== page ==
A seemingly unstoppable money magnet, Tim Burton's deliriously trippy re-imagining of Lewis Carroll's anthropomorphized netherworld marked a return home for the king of cinematic kook, having began his career as a Mouse House animator, and a smash hit success for a director who despite some serious name recognition has never been that commercially viable. Neither Wonderland, nor Through The Looking Glass, Burton's take sits somewhere inbetween – Alice in 'Underland' – as some have come to call it.

Relative newcomer Mia Wasikowska was tapped to fall down the rabbit hole, her feisty Alice desperate to escape a surprise arranged marriage to a stuffy, pampered aristocrat. Landing in the bizarre landscape of Underworld she experiences flashes of hazy familiarity, while Carroll's renowned cast of critters, nutters, and helpers, insist that she has been here before and is the chosen one, sent by prophecy, to slay the vicious jabberwocky and restore The White Queen to the throne.

Carroll's nonsense book, wrapped in swathes of drug-imagery, halfway hallucination, and potholes of logic was going to be a tough ask to shoehorn into a sensible story. And Burton was certainly not about to worry over it; not when there are forests to contort, candy-stripes to paint, and Johnny Depp to play with as a flame-haired, borderline schizophrenic Mad Hatter. Far more concerned with the color palette than coherence, Burton's Alice is an artistic delight; dazzling and enchanting, while at the same time perfectly content to devolve into a highly-stylized form of gibberish.

No matter, it works best as a mood piece anyway, and while the lengthy, if scattered, list of famous characters who guide and inform Alice are more a parade of hipster cameos than a supporting cast – Stephen Fry as Cheshire Cat, Matt Lucas as Tweedles Dum and Dee – they do make their small, underwritten roles their own. Crispin Glover as the dastardly Knave of Hearts seems to have finally found a suitable vessel for his singular brand of creepy campness. Helena Bonham Carter also deserves special praise as the fat-headed Queen of Hearts, her constant cries of "Off with their head" almost a form of tourettes, while her tantrum-having huff and puff owes more than a nod to Miranda Richardson's Queen Elizabeth of Blackadder fame.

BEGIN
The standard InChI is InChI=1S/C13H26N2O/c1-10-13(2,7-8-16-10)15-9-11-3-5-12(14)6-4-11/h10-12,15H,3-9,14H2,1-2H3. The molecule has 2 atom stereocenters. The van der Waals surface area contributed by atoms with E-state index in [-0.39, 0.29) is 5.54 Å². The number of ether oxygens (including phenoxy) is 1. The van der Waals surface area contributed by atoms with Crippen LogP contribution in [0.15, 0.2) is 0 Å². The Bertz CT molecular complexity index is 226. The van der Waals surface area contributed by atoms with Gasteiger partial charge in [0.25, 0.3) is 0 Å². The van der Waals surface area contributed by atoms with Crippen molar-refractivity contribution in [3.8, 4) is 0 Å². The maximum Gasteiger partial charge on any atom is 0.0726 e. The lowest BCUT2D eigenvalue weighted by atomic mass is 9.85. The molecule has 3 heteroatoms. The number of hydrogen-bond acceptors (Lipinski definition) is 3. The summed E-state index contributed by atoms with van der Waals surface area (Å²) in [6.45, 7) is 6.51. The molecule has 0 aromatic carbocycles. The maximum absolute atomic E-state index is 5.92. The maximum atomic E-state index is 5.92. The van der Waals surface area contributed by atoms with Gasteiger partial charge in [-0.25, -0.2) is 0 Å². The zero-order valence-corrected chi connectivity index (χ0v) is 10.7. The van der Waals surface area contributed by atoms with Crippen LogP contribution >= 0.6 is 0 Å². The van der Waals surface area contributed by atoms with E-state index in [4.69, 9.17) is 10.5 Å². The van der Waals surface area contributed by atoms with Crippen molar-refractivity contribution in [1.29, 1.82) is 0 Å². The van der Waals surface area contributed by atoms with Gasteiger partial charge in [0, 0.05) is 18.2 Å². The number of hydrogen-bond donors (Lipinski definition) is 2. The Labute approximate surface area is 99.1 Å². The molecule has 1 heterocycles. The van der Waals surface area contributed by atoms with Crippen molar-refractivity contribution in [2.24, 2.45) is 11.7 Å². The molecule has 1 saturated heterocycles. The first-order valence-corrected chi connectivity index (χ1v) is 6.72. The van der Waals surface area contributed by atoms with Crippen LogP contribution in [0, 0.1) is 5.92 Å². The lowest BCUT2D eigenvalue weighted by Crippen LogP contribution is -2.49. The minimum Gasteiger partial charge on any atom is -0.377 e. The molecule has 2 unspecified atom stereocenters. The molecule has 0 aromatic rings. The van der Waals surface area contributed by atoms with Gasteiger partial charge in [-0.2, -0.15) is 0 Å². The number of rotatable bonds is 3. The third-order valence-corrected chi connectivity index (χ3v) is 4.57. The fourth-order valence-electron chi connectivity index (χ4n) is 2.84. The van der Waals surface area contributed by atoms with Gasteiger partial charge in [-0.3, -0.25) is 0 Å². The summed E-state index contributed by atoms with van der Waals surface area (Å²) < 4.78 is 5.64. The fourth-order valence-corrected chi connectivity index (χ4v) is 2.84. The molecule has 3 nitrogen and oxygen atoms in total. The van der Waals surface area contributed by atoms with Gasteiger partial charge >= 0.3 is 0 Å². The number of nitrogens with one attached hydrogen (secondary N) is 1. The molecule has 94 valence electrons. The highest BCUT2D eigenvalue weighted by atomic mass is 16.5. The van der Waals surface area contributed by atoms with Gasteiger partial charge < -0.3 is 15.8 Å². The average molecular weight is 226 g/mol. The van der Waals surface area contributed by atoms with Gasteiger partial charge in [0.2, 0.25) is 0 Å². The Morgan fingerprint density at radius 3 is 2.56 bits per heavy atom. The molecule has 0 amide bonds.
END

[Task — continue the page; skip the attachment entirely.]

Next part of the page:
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Indeed the bad guy are clearly having all the fun, Anne Hathaway's White Queen frustratingly vacant in her pearlesence. Even with the fuzzy plotting, muddled motivations, and Johnny Depp's Hatter overshadowing Wasikowska almost to the determent of the movie, there is much to be said for just letting it all wash over you. Burton isn't really a director at all – he's an artist that just happens to use film as his medium, and when permitted to indulge himself to this extent there are few out there whose excess is more fun to revel in.

Blu-ray special Features:

This three disc set contains both Blu-ray and DVD copies of the feature, along with a digital copy. Extras include two featurettes; one on characterization and casting, the other on production design from concept to completion.

Starring: Johnny Depp, Anne Hathaway, Mia Wasikowska, Helena Bonham Carter, Crispin Glover, Matt Lucas, Michael Sheen, Alan Rickman
Director: Tim Burton
Runtime: 108 Minutes
Distributor: Disney
Rating: PG


  • ngarun
    ngarun on

    With 3D televisions starting to enter the market for general consumers, I wonder when Blu-ray/DVD movies will start catering to that capability? Alice in Wonderland or Avatar might not translate as well into "regular" formatting.

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